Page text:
- On the day of the world wide web’s 29th birthday, its inventor, Tim Berners-Lee, published an open letter on the state of the web today.
- Berners-Lee is concerned that the web is too centralized, not regulated enough, and not inclusive enough to the world’s population.
- The letter concludes with Berners-Lee’s hopes for the future, in which the people regulate the internet for themselves.
Tim Berners-Lee, the inventor of the world wide web, is not pleased with how his invention has taken shape. The world wide web turns 29 years old today. To mark the occasion, Berners-Lee penned an open letter, published by The Guardian, in which he discusses his disappointment, fears, and hopes in regards to his creation.
In the letter, Berners-Lee discusses how a milestone is about to be reached: at some point this year, half of the world’s population will be online. While that sounds like a cause for celebration, Berners-Lee states that he’s concerned the web that the non-connected half of the world will eventually connect with will be a sorry state of affairs.
The three biggest issues Berners-Lee has with how the web has taken shape is the digital divide that exists between the haves and have-nots, the centralization of information, and the lack of regulation upon the largest web portals. With these major problems in place, Berners-Lee fears that the web could be “weaponized” through false information, corporate interests, and the stifling of free expression.
Berners-Lee fears that the web could be ‘weaponized’ through false information, corporate interests, and the stifling of free expression.
When it comes to the digital divide, Berners-Lee does not mince words; the people who are not connected to the internet are overwhelmingly poor, live in rural or low-income areas, are female, or a combination of all three. With these three categories of people not represented on the web, it creates a discourse in which their voices are not heard. If the web truly is for everyone, how can it be a fair conversation if so many voices are left out of the discussion?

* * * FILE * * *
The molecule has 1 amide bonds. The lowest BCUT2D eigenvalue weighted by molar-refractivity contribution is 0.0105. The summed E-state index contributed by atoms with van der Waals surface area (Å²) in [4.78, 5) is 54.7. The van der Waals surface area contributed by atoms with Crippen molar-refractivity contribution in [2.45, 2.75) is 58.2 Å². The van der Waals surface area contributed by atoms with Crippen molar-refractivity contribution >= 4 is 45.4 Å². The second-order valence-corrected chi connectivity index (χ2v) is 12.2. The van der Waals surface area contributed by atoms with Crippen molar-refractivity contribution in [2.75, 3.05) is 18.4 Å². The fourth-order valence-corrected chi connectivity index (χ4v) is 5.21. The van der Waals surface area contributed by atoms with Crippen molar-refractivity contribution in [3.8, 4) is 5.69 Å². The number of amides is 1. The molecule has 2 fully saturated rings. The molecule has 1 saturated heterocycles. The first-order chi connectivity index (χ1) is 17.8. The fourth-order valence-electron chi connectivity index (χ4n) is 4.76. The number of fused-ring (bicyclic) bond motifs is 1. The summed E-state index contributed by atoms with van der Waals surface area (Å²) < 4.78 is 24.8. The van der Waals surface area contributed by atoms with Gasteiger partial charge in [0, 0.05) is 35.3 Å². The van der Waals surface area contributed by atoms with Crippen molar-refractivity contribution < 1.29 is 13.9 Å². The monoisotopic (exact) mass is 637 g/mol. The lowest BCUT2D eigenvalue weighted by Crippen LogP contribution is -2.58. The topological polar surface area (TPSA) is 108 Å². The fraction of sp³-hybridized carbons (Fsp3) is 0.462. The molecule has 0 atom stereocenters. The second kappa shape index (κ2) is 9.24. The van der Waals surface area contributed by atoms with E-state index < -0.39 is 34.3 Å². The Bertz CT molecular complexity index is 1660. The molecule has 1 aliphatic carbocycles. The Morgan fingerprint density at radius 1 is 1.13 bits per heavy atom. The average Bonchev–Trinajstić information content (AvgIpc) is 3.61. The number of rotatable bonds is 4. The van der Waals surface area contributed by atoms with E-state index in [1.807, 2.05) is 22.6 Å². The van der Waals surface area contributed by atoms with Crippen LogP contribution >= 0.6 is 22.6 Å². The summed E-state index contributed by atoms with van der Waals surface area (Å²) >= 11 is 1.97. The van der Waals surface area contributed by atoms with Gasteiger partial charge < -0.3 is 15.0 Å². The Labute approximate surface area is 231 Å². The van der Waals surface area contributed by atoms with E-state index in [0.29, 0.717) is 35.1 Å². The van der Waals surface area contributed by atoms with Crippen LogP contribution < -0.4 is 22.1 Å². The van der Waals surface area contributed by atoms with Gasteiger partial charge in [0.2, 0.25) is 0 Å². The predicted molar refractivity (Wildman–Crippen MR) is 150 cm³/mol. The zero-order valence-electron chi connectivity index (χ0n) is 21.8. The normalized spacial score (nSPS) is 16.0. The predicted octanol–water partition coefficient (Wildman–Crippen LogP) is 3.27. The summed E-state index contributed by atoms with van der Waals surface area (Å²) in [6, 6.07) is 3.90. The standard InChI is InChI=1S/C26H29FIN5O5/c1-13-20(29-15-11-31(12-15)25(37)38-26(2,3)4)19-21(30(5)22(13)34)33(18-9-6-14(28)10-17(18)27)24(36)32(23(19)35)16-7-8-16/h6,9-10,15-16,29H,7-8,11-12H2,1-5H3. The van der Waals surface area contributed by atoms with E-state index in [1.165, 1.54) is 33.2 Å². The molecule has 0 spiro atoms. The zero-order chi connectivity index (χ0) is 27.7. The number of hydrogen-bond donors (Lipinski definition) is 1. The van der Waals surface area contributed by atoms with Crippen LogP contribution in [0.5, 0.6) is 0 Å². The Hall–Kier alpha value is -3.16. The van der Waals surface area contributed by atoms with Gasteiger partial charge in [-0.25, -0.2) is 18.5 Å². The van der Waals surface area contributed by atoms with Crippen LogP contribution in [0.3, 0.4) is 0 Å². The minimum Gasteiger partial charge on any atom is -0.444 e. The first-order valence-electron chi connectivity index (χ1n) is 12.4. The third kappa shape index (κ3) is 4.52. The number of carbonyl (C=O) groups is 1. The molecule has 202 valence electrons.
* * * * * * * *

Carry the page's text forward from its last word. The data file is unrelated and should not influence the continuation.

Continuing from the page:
We must support policies and business models that expand access to the world’s poorest through public access solutions, such as community networks and public WiFi initiatives. We must invest in securing reliable access for women and girls, and empowering them through digital skills training.
To the second point — the issue of the centralization of information — Berners-Lee states:
The web that many connected to years ago is not what new users will find today. What was once a rich selection of blogs and websites has been compressed under the powerful weight of a few dominant platforms. This concentration of power creates a new set of gatekeepers, allowing a handful of platforms to control which ideas and opinions are seen and shared.
While he never calls out the likes of Google or Facebook directly in regards to this opinion, it’s clear that those are the kinds of companies he’s referring to. If the world wide web truly belongs to us, the people, why is access to the web controlled by only a few giant corporations? What’s to stop those corporations from limiting our access to information that only benefits them and their ultra-rich shareholders? Or, even worse, what stops them from promoting or even creating false information and painting it as fact?
If the world wide web truly belongs to us, the people, why is access to the web controlled by only a few giant corporations?
For those reasons, Berners-Lee thinks more regulation is the key to the web being open and useful to everyone. “The responsibility – and sometimes burden – of making these decisions falls on companies that have been built to maximize profit more than to maximize social good,” he says. “A legal or regulatory framework that accounts for social objectives may help ease those tensions.”
Berners-Lee does not use the words “net neutrality” in the letter, but he has gone on the record several times in the past that he supports net neutrality. But it appears he wants to take things even further, with not only government oversight of how internet services distribute information to the people, but also how internet companies should operate as a benefit to the people and not simply for profit.
Internet companies should operate as a benefit to the people and not simply for profit.
But regulation doesn’t just come from governments; it also comes from us, the users. “Let’s assemble the brightest minds from business, technology, government, civil society, the arts, and academia to tackle the threats to the web’s future,” he continues. “At the Web Foundation [a non-profit founded by Berners-Lee], we are ready to play our part in this mission and build the web we all want. Let’s work together to make it possible.”
You can read the open letter in full here.
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